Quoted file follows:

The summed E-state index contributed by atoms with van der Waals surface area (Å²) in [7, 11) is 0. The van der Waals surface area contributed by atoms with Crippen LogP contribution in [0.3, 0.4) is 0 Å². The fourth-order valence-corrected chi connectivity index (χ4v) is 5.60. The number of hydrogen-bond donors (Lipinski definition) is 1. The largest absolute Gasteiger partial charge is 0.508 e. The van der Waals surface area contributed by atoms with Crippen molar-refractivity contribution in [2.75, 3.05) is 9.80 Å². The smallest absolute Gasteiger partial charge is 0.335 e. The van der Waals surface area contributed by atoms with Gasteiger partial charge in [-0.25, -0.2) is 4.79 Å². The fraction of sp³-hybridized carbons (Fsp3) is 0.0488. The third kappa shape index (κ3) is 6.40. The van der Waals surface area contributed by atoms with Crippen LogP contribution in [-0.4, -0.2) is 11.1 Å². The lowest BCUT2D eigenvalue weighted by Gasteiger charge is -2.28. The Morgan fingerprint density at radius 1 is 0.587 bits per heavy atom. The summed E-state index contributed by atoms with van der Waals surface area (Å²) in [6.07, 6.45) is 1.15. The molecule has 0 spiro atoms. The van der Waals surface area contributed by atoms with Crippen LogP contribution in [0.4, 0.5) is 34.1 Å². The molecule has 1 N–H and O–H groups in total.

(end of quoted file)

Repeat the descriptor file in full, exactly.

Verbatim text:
The summed E-state index contributed by atoms with van der Waals surface area (Å²) in [7, 11) is 0. The van der Waals surface area contributed by atoms with Crippen LogP contribution in [0.3, 0.4) is 0 Å². The fourth-order valence-corrected chi connectivity index (χ4v) is 5.60. The number of hydrogen-bond donors (Lipinski definition) is 1. The largest absolute Gasteiger partial charge is 0.508 e. The van der Waals surface area contributed by atoms with Crippen molar-refractivity contribution in [2.75, 3.05) is 9.80 Å². The smallest absolute Gasteiger partial charge is 0.335 e. The van der Waals surface area contributed by atoms with Gasteiger partial charge in [-0.25, -0.2) is 4.79 Å². The fraction of sp³-hybridized carbons (Fsp3) is 0.0488. The third kappa shape index (κ3) is 6.40. The van der Waals surface area contributed by atoms with Crippen LogP contribution in [-0.4, -0.2) is 11.1 Å². The lowest BCUT2D eigenvalue weighted by Gasteiger charge is -2.28. The Morgan fingerprint density at radius 1 is 0.587 bits per heavy atom. The summed E-state index contributed by atoms with van der Waals surface area (Å²) in [6.07, 6.45) is 1.15. The molecule has 0 spiro atoms. The van der Waals surface area contributed by atoms with Crippen LogP contribution in [0.4, 0.5) is 34.1 Å². The molecule has 1 N–H and O–H groups in total.